I could have watched movies if I had downloaded the United app on my computer or iPhone BEFORE the plane took off. I downloaded it before I boarded to go home, but I was already engaged with Winn-Dixie, and it was more trouble than it was worth to figure out how to use the free movie service. Books are more accessible.
You can read Because of Winn-Dixie by Katie DiCamillo in about an hour and a half. Mama Cormier suggested this book because she thought it sounded too similar to the one I am rewriting now. Di Camillo uses a simple style which includes repetition without being unbearable. I enjoyed Opal’s adventures, yet is well-suited to a ten-year old’s reading level. It reminded me of a picture book for younger children only the author used words instead of drawings.
Opal’s mother left her with her preacher-father when she was young. At age ten she and her father moved to a new community. Opal’s new misfit-type friends made her feel welcome as she introduced them to her new dog found in the grocery store, Winn-Dixie. Opal, in turn, drew these strangers together into her new community, enriching their lives. I wish I’d written this one!
I finally finished Writing the Breakout Novel by Donald Maas. I do this every time I sit down to write – read about writing. It makes me indecisive because I start one thing, then hate it, and start over. My manuscript gets chewed up before it even gets halfway done. Nonetheless, I think it improves some each time. At this point, I haven’t written a good word in a week, which is 1/4th of the time I have to write. I can’t blame that on Donald Maass. This might be a better book to read between writing exercises, rather than during NaNoWriMo. But DO read it.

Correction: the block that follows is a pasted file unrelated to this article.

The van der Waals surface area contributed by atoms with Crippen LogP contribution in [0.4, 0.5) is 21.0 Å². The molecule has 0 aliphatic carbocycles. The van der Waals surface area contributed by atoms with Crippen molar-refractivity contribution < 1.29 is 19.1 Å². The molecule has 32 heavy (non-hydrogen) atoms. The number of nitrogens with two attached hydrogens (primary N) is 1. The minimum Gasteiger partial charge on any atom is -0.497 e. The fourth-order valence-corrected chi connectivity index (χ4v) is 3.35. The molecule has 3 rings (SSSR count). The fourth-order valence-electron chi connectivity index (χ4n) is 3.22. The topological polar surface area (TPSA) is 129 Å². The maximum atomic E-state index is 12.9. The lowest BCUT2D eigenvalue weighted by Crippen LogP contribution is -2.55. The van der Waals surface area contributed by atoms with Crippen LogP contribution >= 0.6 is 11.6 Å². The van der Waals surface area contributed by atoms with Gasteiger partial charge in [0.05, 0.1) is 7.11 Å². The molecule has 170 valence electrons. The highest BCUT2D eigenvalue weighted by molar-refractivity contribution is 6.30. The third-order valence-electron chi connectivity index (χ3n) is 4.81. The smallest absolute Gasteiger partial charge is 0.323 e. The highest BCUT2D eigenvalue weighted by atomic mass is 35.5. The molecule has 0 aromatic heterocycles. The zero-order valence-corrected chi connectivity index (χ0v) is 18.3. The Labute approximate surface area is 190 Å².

Finally, Change of Life by Anne Stormont lapsed over into my regular schedule because my iPhone tells me it took five hours to read, and I started it just before we reached San Francisco.
I would have been happy to write this book also. With an enlarged family of characters and only a few outsiders Stormont manages to inflict everything horrible on the heroine that can possibly happen. She does things to that poor woman, that I just couldn’t bear to do in my Girls on Fire novel. She’s not very nice to her husband either. I cried a few tears with her, but I didn’t put the book down until the resolution. I think the worst secret, saved for the last pages might be little overplayed, for today’s reader, but for the time period in which it happened, not so much. Her husband kept the secret until 2009, and by that time, I didn’t think it should have had the painful impact on the heroine that the book seemed to imply that revealing the secret would cause. I recommend this book, especially for women battling breast cancer. If I am diagnosed with cancer, I’ll give this book to my husband!
The other book I started to read, and closed quietly was The First Five Pages by Noah Lukeman. I thought this book would help me write a successful first page to my new novel, but it drug me all over the writing process. It would take me an agonizing two hours and fourteen minutes to complete the remaining 81% of the book. Instead I opted to try to sleep my way to Philly with my seatback fully reclined at 89 degrees, every itchy inch of my dry skin making me want to crawl out of it, and shivering in the controlled airplane climate under layers of thermal and flannel wrapped in a down coat. Sorry Noah.